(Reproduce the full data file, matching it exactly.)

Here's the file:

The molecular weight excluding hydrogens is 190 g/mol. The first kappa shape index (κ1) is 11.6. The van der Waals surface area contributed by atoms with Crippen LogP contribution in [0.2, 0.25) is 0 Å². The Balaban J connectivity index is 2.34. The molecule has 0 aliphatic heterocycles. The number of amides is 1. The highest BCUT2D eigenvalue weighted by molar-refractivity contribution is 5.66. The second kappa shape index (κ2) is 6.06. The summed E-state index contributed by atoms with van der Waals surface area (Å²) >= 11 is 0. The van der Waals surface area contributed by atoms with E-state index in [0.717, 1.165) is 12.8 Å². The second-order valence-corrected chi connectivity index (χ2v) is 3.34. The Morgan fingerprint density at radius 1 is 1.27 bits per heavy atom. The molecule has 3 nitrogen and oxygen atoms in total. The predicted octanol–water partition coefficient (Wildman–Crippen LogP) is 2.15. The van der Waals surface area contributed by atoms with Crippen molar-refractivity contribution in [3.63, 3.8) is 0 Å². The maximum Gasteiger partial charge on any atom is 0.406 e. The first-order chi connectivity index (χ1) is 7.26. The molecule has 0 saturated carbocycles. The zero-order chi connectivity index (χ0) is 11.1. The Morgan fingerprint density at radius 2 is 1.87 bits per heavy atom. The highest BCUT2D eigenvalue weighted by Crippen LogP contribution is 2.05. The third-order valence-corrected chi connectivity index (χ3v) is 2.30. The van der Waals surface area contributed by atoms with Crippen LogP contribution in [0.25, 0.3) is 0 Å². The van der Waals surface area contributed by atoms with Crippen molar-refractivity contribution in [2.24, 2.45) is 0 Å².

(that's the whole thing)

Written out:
The molecular weight excluding hydrogens is 190 g/mol. The first kappa shape index (κ1) is 11.6. The van der Waals surface area contributed by atoms with Crippen LogP contribution in [0.2, 0.25) is 0 Å². The Balaban J connectivity index is 2.34. The molecule has 0 aliphatic heterocycles. The number of amides is 1. The highest BCUT2D eigenvalue weighted by molar-refractivity contribution is 5.66. The second kappa shape index (κ2) is 6.06. The summed E-state index contributed by atoms with van der Waals surface area (Å²) >= 11 is 0. The van der Waals surface area contributed by atoms with E-state index in [0.717, 1.165) is 12.8 Å². The second-order valence-corrected chi connectivity index (χ2v) is 3.34. The Morgan fingerprint density at radius 1 is 1.27 bits per heavy atom. The molecule has 3 nitrogen and oxygen atoms in total. The predicted octanol–water partition coefficient (Wildman–Crippen LogP) is 2.15. The van der Waals surface area contributed by atoms with Crippen molar-refractivity contribution in [3.63, 3.8) is 0 Å². The maximum Gasteiger partial charge on any atom is 0.406 e. The first-order chi connectivity index (χ1) is 7.26. The molecule has 0 saturated carbocycles. The zero-order chi connectivity index (χ0) is 11.1. The Morgan fingerprint density at radius 2 is 1.87 bits per heavy atom. The highest BCUT2D eigenvalue weighted by Crippen LogP contribution is 2.05. The third-order valence-corrected chi connectivity index (χ3v) is 2.30. The van der Waals surface area contributed by atoms with Crippen LogP contribution in [0.25, 0.3) is 0 Å². The van der Waals surface area contributed by atoms with Crippen molar-refractivity contribution in [2.24, 2.45) is 0 Å².